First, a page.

Saturday, December 31, 2016

End of Time

Only a few hours left to go for 2016 and I am driving across Arizona, returning home to New Mexico.  I make this trip several times a year - usually with family members along, no light (middle of the night), and no time to stop. Today is different. I am heading home a day early to try to beat the weather and I just bought a car so I am driving it while leaving my wife to drive the minivan. There is light, and it is interesting because of the coming weather.

When I reached Flagstaff I was more worried about the weather than anything, but by the time I hit Twin Arrows the clouds were breaking up, and soon I was seeing the sites I kept promising myself I would photograph "someday."

This first shot was one of the last frames of the session. The lower left edge of the frame is actually a dark hole with a wooden walkway leading nowhere in the pit - but through the magic of HDR/Photomatix Pro and a 5-frame bracket at 2-stops per shot the image evens out.


 From the backside of the canyon with dramatic clouds billowing overhead I am left to wonder what exactly these old buildings were.  The front of the most visible building says "Mountain Lions" in faded paint, but nothing else.























This final image is a straight shot of the initial HDR scene - you can see the walkways is down in a shadowy pit.


Thursday, December 15, 2016

Almost over, and then new


The end of the first semester of school is here. The end of the calendar year is right behind it. People are thinking about vacations, traveling, gifts, and the New Year.  Of course this also has people thinking about having a better new year and making their resolutions.

There are all sorts of resolutions that people will make. Things like losing weight, getting organized, drinking or cursing less, not spending as much money, and many more are all things on people's lists. The problem with so many of these resolutions is people usually seem to have completely forgotten them by January 3rd.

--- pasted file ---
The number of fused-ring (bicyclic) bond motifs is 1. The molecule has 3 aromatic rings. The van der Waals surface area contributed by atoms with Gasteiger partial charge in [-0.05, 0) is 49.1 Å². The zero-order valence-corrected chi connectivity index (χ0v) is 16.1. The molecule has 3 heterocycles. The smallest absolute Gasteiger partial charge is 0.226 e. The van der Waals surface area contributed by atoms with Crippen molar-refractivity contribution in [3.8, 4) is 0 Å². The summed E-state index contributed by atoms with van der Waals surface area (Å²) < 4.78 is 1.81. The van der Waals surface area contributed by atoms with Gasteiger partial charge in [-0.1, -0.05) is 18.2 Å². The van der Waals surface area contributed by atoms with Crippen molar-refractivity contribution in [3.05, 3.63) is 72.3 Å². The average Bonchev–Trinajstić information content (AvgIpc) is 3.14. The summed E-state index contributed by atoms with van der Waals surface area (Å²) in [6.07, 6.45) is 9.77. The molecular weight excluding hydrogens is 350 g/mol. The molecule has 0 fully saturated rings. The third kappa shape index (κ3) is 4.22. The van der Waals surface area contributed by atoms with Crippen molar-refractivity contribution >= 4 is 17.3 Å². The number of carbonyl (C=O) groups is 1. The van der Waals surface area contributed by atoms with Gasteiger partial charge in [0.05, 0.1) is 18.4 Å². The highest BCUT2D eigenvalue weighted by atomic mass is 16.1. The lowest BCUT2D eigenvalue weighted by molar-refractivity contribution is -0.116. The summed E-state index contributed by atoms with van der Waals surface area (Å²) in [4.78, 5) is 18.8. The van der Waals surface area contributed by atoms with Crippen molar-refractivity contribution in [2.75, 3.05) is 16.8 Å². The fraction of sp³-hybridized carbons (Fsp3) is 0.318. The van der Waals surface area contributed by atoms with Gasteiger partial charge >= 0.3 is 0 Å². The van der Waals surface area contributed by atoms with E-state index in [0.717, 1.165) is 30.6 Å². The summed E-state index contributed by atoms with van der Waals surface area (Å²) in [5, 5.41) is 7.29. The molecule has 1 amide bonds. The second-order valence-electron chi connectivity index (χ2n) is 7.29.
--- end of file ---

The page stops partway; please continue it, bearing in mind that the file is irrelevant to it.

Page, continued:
Change takes work. And big change does not happen instantly.  Imagine you are piloting a small boat (like the aircraft TV on back at home and wants you to turn around so he can go back.  That boat is not going to just spin right around 180 degrees and zip back to port. The rudder and the prop have to work hard to get even the smallest change of course. And when that course change begins it continues to take more work to keep turning.  Now imagine that the captain decides the course change is too hard to do, and it is just not worth it. Imagine he begins to doubt his memory and thinks he might be mistaken and perhaps he did not leave the TV on after all, or it was not on very loud and the neighbors won't complain. So you give up turning the rudder and soon you are heading out in almost the exact same way you were before. 

Of course if it is really important and the captain decides he really does need to go back he will tell you to keep turning, to have the  rudder and the prop keep fighting the water and the momentum to turn.  Eventually things will be turned around in the new direction and it is no longer a fight to go that way, but for a while it take a lot of effort.

Changing your direction in life is like that. It is easy to keep doing what you are doing. It is easy to see that you would like to make your life go in a different direction, and it is easy to begin making the change. The struggle is that it takes time and it takes a continued effort.  That's when people give up.  They either lose patience and stop because they can't wait for the new things. Or they lose energy and can't keep fighting the current and soon they are drifting back the same way they were. Sometime it is a case of people begin to doubt that they really want to change, that things will really matter.

Sometimes people think they have to wait for the New Year to make the changes. Or that if they mess up even one time they have ruined it and can't change.  You can make changes every day. And if the motor dies and you start to drift you can still restart the motor and continue to turn around.  You can keep trying and moving toward the new destination.

My new destination is to move toward that mystical land of taking better photographs and being more positive.  Years of covering news made my work cynical. It doesn't have to be.  Over and over I see post from Dewitt Jones and he keeps reminding us to all "celebrate what's right with the world."